I have been a fan of Roger Federer since I first saw him interviewed in 2003. I was struck then by his poise and his grace and the way he thinks about the game. And now, at just 27 years old, with 14 Grand Slam titles to his name, he’s still as consistent as ever.
Federer’s got the whole package: great footwork, unfailing mechanics and power which help him keep his opponents on the run. But what really sets him in apart is his mental technique.
The most important psychological ability in a Tennis player is called “selective attention” or “attention management” (Source). This goes way beyond simply staying focused; it is about directing your awareness to relevant stimuli while ignoring things like a screaming crowd or someone sneezing. The mind wants to focus on anything novel or different, but you have to keep your mind engaged in the tactics of the moment. Asad Raza writes, “Concentration takes mental energy…whenever I saw Federer on the grounds, he seemed to be using as little of it as possible”.
He also saves energy by effort management. Ironically, Fed’s has become the best in the world partly by NOT always giving it his all. He stays incredibly relaxed and drives the commentators crazy by just putting in enough effort to make sure he’ll win. For example, you won’t see him come up to the net much in the early rounds.
He doesn’t get too excited. Some players try to work themselves up (think of Hewitt’s “COME ON!”). But Federer has developed a great understanding of his normal mind; he knows how he generally reacts to certain situations and is careful to keep himself level. This way he conserves energy, maintains his consistency and muscle tension and keeps his mind light.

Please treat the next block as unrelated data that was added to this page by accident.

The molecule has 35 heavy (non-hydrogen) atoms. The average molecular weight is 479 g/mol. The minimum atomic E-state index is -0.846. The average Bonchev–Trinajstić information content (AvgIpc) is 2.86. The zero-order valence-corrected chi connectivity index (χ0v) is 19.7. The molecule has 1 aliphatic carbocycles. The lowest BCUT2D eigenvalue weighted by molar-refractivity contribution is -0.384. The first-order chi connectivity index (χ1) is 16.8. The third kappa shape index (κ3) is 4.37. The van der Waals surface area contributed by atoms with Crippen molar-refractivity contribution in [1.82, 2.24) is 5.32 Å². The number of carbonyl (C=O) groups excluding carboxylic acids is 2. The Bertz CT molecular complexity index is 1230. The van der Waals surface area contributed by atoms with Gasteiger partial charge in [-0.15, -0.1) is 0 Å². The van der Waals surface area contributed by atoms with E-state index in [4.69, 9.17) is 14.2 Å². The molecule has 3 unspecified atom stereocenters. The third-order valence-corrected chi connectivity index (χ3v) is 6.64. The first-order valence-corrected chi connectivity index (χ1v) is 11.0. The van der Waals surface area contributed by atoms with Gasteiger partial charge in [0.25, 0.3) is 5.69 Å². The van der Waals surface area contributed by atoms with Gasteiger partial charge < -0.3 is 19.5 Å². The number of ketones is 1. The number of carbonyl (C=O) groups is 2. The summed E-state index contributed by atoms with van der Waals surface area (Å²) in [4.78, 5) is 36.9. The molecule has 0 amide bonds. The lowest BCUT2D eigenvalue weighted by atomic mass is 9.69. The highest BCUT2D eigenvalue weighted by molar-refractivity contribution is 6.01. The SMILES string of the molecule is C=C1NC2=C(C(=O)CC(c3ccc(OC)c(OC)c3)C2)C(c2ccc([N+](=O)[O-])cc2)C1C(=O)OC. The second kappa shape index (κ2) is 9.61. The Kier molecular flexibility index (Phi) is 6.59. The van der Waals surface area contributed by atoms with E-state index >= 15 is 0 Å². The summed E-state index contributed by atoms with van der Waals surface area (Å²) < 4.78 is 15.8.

Andre Agassi says even in the hardest match game, “there is always a way out, a way through, a way to impose your will. You’ve just got to find it.” Some players get stuck by focusing on developing an automatic, “perfect technique,” which leaves them focused on solutions that might not work. Because Roger has such a repertoire of shots to choose from and because he keeps so relaxed, he stays open to new possibilities during a point.
Finally, he’s easy on himself. In last year’s Wimbledon final, after what was probably the toughest match of his life (one of the greatest finals of all time) Roger was devastated. Nadal had broken his record of 65 consecutive match wins on grass and his chance for 5 Wimbledon titles in a row. You could see it on his face it was a hard loss for him. But I just saw him interviewed. The BBC commentator asked him, “How long did it take you to get over the loss last year against Nadal.” Roger answered, “About 2 hours.” He said it was hard during the ceremony and for the drive back to the house in London, but then he was fine. He put it in perspective and moved on.
It’s nice to see that you can be the best in the world (maybe the best of all time) without having to beat yourself up about every minor mistake. It means he can live a rich life, he can enjoy what he’s achieved.
How can we apply these sports psychology techniques to our own practice? I think the main take-away message might be the general reminder of the value of staying relaxed. If you’re stressed at your job, it’s not doing you any good and it’s not making you do a better job. I know you know this already, but isn’t it nice to hear it again?
Here’s another example: Olympic snowboarders competed while listening to their iPods, to keep them from focusing too much:
“You’re not over-thinking, and that’s the best way to perform the harder tricks and maneuvers.” That description is both hilariously incoherent and oddly spot-on. I think he’s trying to describe the sense of “flow” — being so joyously immersed in a task that the rest of the world seems to drop away: Perfect concentration without any sense of effort (from Collision Detection).